The end of the 19th century saw the emergence of several pioneering female photographers. Photography was one of the few occupations in which females could participate without the social and professional restrictions that women often encountered. Census documents indicate that 141 women were working in the California photographic industry during this time period, but only a few were employed as independent photographic entrepreneurs. And those who were operating businesses, frequently became itinerant photographers, traveling throughout California and occasionally into the Sierra.
Emma Gills Created Color Images
Emma Gills, a 28-year old widow with two children, survived by taking and enlarging photographs that she hand-colored with India Ink, crayon, and water colors. In July 1876, a Yreka newspaper recalled her recent trip in the Sierra Nevada region, noting: "her trip to Northern California was…to introduce her superior style of pictures, which all who take the pains to examine, and desire a good picture of their friends or selves, will certainly obtain one of her style in preference to the perishable common photographs, which soon fade and look dead."
Floride Green and Lillie Coit
Floride Green was a wandering amateur and commercial photographer for several decades. Her frequent traveling companion was Lillie Hitchcock Coit, who later commissioned the famous Coit Tower in San Francisco. Green’s experiences were uneventful until 1897, when, as a local newspaper reported, "The many friends of Miss Green will regret to learn of her mishap with the flashlight compound called Blitz-Pulver. This ardent lady…was severely burned about the hands by the explosive, but is now well on the way to recovery."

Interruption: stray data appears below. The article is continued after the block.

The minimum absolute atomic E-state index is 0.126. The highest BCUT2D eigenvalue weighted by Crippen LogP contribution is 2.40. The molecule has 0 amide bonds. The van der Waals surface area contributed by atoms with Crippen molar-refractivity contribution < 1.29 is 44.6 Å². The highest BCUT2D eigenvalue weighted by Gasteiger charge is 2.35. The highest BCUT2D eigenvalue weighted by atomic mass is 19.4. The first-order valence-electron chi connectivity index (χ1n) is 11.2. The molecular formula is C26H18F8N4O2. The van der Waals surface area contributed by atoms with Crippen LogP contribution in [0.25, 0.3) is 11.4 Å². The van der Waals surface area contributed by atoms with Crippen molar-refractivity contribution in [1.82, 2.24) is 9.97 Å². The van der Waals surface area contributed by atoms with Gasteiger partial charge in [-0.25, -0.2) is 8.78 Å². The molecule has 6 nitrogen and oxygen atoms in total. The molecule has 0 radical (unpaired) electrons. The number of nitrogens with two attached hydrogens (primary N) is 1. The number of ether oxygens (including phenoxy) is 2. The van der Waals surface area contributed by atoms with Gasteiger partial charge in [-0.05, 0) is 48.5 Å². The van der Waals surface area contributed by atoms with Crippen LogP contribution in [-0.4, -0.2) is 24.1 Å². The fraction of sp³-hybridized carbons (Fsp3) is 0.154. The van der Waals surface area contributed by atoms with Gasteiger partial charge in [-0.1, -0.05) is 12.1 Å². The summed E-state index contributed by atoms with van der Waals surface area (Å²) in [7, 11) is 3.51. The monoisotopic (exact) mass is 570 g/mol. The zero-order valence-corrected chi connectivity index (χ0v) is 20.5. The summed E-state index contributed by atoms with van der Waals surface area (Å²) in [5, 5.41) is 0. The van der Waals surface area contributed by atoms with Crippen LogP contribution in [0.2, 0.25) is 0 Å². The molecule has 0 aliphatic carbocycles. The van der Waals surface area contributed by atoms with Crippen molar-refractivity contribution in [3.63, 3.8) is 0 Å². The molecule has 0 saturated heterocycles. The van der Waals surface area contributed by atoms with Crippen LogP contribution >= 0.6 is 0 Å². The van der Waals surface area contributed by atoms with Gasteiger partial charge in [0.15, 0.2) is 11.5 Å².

Mary Winslow, Adventurer
But Mary Winslow was certainly the most interesting female photographer in the Sierra Nevada, and perhaps the most intriguing and bravest of all the image makers, male or female. In the 1890s, Winslow traveled alone throughout California taking photographs on commission, while most professional photographers of the era required assistants and, quite frankly, protection. On March 14, 1895, the San Francisco Examiner profiled this groundbreaking and courageous woman:
To be a traveling photographer is a new departure even for the new woman, but that is what Miss Mary Winslow has been for the past three years…. She travels in a buggy alone, and thinks nothing whatever of driving her own horse over any road where somebody’s else’s horse has been driven. She is twenty-five years old, shrewd, self-reliant and not afraid of anything…. When the weather grows warm in the spring she dons a short, plain traveling suit, hitches up her horse and bids farewell to home and friends, to return only when she feels like it.
The Examiner article chronicled the many trips of Mary Winslow throughout the region, including a memorable sojourn to Yosemite: "Her route is never mapped out before she starts…. Acting on this principle she went with a party to Yosemite, where she duly admired the wonderful, had a jolly good time and made photographs at the same time." Mary mostly felt that she was treated "with the utmost deference," although the article did recall that she frequently encountered "the inhospitality of the farming people" in the country and on one occasion was "accosted by a half-dozen drunken hoodlums." Winslow did not travel and photograph simply for adventure, but for clearly stated purpose—"pecuniary pleasure."
- No photographs of Mary Winslow are known to exist. This image from 1890 likely shows the style of outfit and equipment that Mary Winslow utilized. Source: Portrait of Juvia Johnson from The Photographic Times, June-December 1893, volume XXIII, from the Collections of the University of Nevada, Reno